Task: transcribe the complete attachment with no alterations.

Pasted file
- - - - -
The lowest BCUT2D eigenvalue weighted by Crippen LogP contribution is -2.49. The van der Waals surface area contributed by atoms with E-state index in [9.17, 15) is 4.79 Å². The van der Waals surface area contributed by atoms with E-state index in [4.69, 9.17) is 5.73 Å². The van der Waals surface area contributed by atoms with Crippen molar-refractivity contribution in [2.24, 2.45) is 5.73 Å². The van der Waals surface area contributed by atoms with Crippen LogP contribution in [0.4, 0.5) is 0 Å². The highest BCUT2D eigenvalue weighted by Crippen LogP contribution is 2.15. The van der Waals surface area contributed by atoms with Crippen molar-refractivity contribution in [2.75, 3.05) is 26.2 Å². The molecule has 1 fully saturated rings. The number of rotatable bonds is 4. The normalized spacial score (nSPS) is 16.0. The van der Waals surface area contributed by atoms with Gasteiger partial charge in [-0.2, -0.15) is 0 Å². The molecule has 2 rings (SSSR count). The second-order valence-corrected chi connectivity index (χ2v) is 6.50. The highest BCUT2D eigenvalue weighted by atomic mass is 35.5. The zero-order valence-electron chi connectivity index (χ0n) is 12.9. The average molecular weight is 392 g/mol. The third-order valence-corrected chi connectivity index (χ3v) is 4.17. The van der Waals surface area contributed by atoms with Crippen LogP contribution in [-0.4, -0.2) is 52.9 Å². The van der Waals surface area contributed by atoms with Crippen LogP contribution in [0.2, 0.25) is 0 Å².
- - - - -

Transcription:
The lowest BCUT2D eigenvalue weighted by Crippen LogP contribution is -2.49. The van der Waals surface area contributed by atoms with E-state index in [9.17, 15) is 4.79 Å². The van der Waals surface area contributed by atoms with E-state index in [4.69, 9.17) is 5.73 Å². The van der Waals surface area contributed by atoms with Crippen molar-refractivity contribution in [2.24, 2.45) is 5.73 Å². The van der Waals surface area contributed by atoms with Crippen LogP contribution in [0.4, 0.5) is 0 Å². The highest BCUT2D eigenvalue weighted by Crippen LogP contribution is 2.15. The van der Waals surface area contributed by atoms with Crippen molar-refractivity contribution in [2.75, 3.05) is 26.2 Å². The molecule has 1 fully saturated rings. The number of rotatable bonds is 4. The normalized spacial score (nSPS) is 16.0. The van der Waals surface area contributed by atoms with Gasteiger partial charge in [-0.2, -0.15) is 0 Å². The molecule has 2 rings (SSSR count). The second-order valence-corrected chi connectivity index (χ2v) is 6.50. The highest BCUT2D eigenvalue weighted by atomic mass is 35.5. The zero-order valence-electron chi connectivity index (χ0n) is 12.9. The average molecular weight is 392 g/mol. The third-order valence-corrected chi connectivity index (χ3v) is 4.17. The van der Waals surface area contributed by atoms with Crippen LogP contribution in [-0.4, -0.2) is 52.9 Å². The van der Waals surface area contributed by atoms with Crippen LogP contribution in [0.2, 0.25) is 0 Å².